Humber’s curling program is using a two-pronged approach to strengthen the varsity team’s presence at the college.
Humber Hawks’ athletics manager, Jim Bialek, stresses the importance of having two teams for both men and women, as well as one mixed gender team, as a way to create a strong base for the sport at Humber. Hawks curling is the only club in the OCAA that sends two teams to each event.
“Curling is a relatively new sport here at Humber,” Bialek said. “So with a new sport, you’ve got to ensure the longevity of the sport, which means you carry more players and provide more competition for those players.”
Bialek explains it as investing in the future of the curling program at Humber.
“We want to ensure that next year we come back with players,” Bialek said. “It’s commonly referred to as ‘restocking the shelf’, and it happens a number of times over the years.”
The question does come up, however. Does having an ‘A Team’ and a ‘B Team’ breed rivalry or support between the teams?
“I think it’s a great thing, competition breeds competition,” said Bialek. “These athletes are battling for spots, it’s an opportunity to grow the sport, develop the sport and compete.”
Genevieve Bernier, lead for the Women’s A Team, likes having a second team in the division, but for reasons of morale.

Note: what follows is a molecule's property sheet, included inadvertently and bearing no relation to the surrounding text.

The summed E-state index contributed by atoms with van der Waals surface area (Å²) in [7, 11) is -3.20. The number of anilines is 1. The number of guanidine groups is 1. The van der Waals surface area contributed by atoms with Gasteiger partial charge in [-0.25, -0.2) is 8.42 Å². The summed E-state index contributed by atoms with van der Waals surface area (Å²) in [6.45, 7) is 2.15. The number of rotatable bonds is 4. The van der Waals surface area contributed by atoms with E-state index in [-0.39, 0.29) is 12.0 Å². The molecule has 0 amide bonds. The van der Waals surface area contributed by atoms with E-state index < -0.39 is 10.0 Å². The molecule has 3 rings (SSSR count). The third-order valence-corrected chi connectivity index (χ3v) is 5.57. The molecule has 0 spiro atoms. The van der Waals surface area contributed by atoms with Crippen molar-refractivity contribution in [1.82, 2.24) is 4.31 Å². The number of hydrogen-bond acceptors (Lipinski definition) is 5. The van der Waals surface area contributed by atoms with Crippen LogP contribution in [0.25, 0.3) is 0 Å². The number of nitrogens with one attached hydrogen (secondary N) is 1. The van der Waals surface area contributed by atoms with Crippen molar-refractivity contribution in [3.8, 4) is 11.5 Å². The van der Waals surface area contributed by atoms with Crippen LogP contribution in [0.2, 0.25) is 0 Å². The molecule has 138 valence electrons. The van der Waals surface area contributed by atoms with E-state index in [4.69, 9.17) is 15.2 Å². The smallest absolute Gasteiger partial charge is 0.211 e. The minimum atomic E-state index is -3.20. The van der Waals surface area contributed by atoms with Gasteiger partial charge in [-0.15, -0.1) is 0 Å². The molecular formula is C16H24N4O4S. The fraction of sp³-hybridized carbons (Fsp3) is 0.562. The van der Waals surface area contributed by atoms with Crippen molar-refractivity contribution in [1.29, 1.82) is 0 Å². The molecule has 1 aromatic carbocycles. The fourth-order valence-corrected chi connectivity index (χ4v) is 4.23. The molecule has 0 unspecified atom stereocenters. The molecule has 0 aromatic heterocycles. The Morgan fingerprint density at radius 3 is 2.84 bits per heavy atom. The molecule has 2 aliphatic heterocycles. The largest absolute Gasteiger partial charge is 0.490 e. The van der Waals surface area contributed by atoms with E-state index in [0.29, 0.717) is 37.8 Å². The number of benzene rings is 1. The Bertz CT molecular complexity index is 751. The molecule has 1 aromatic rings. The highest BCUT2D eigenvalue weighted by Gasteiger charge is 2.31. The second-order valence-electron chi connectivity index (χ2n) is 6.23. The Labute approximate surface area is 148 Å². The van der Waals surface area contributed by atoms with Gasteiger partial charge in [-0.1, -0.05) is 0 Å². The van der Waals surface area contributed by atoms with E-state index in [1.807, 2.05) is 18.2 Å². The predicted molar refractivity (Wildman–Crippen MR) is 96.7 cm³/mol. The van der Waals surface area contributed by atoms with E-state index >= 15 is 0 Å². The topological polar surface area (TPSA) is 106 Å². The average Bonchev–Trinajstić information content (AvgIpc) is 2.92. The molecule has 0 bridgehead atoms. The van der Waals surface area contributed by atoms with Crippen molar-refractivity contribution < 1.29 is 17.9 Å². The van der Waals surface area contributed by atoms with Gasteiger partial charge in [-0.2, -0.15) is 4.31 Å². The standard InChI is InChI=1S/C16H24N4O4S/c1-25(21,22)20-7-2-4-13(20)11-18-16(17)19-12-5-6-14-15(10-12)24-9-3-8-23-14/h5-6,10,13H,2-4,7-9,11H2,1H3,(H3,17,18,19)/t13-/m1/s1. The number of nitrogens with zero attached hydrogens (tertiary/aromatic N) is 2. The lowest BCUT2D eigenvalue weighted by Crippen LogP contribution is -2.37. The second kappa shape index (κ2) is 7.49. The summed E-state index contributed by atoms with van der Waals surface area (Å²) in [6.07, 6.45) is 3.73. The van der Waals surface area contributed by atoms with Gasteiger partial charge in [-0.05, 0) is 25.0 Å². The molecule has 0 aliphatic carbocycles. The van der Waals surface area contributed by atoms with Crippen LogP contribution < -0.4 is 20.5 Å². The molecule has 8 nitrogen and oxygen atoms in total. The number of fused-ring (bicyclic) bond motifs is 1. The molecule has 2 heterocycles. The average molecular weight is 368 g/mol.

“It is nice to have the extra support since curling is a hard sport to get a fan base,” Bernier said.
Bernier explained that it’s difficult for fans to support the team due to the off-campus games and practices at
Weston Country Club, but said having so many people on teams is, “like having our own support system.”
Ray Chateau, Humber athletic director, agrees the two-team system creates a supportive atmosphere.
“The program begins in October and championships are not until mid February, so there’s a lot of room for players to play well and move themselves,” said Chateau.
One men’s team, one women’s team, and one mixed gender team, plus alternates, will be sent to the provincial championships hosted by Sault College, Feb. 13-16.